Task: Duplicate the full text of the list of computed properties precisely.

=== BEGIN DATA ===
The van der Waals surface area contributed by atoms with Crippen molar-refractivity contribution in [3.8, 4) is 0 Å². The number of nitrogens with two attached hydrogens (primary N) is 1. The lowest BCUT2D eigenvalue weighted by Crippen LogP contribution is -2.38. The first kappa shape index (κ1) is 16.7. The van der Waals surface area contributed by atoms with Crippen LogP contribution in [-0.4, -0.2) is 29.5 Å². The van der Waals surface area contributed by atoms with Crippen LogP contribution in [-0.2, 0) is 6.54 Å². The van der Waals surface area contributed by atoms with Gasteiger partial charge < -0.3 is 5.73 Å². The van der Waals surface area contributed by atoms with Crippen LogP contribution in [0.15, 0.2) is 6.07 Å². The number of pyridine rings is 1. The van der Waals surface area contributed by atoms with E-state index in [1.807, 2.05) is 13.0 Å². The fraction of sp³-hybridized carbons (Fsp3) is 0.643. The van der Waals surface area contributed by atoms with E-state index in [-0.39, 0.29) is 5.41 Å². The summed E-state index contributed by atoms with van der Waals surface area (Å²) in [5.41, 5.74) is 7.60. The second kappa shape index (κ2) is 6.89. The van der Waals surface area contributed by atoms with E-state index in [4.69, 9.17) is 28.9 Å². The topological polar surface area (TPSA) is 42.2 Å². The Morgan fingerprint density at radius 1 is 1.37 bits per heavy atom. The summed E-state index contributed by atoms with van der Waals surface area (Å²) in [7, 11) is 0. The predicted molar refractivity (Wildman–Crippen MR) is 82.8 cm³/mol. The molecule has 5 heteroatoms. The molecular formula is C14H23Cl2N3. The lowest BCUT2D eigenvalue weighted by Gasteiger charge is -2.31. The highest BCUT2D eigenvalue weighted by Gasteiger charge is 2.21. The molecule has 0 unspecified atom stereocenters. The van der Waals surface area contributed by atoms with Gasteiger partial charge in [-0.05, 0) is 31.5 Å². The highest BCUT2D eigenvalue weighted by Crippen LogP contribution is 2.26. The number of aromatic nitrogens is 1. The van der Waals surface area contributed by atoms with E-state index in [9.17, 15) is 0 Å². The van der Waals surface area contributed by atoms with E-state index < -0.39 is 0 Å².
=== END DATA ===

The van der Waals surface area contributed by atoms with Crippen molar-refractivity contribution in [3.8, 4) is 0 Å². The number of nitrogens with two attached hydrogens (primary N) is 1. The lowest BCUT2D eigenvalue weighted by Crippen LogP contribution is -2.38. The first kappa shape index (κ1) is 16.7. The van der Waals surface area contributed by atoms with Crippen LogP contribution in [-0.4, -0.2) is 29.5 Å². The van der Waals surface area contributed by atoms with Crippen LogP contribution in [-0.2, 0) is 6.54 Å². The van der Waals surface area contributed by atoms with Gasteiger partial charge < -0.3 is 5.73 Å². The van der Waals surface area contributed by atoms with Crippen LogP contribution in [0.15, 0.2) is 6.07 Å². The number of pyridine rings is 1. The van der Waals surface area contributed by atoms with E-state index in [1.807, 2.05) is 13.0 Å². The fraction of sp³-hybridized carbons (Fsp3) is 0.643. The van der Waals surface area contributed by atoms with E-state index in [-0.39, 0.29) is 5.41 Å². The summed E-state index contributed by atoms with van der Waals surface area (Å²) in [5.41, 5.74) is 7.60. The second kappa shape index (κ2) is 6.89. The van der Waals surface area contributed by atoms with E-state index in [4.69, 9.17) is 28.9 Å². The topological polar surface area (TPSA) is 42.2 Å². The Morgan fingerprint density at radius 1 is 1.37 bits per heavy atom. The summed E-state index contributed by atoms with van der Waals surface area (Å²) in [7, 11) is 0. The predicted molar refractivity (Wildman–Crippen MR) is 82.8 cm³/mol. The molecule has 5 heteroatoms. The molecular formula is C14H23Cl2N3. The lowest BCUT2D eigenvalue weighted by Gasteiger charge is -2.31. The highest BCUT2D eigenvalue weighted by Gasteiger charge is 2.21. The molecule has 0 unspecified atom stereocenters. The van der Waals surface area contributed by atoms with Gasteiger partial charge in [-0.05, 0) is 31.5 Å². The highest BCUT2D eigenvalue weighted by Crippen LogP contribution is 2.26. The number of aromatic nitrogens is 1. The van der Waals surface area contributed by atoms with E-state index in [9.17, 15) is 0 Å². The van der Waals surface area contributed by atoms with E-state index < -0.39 is 0 Å².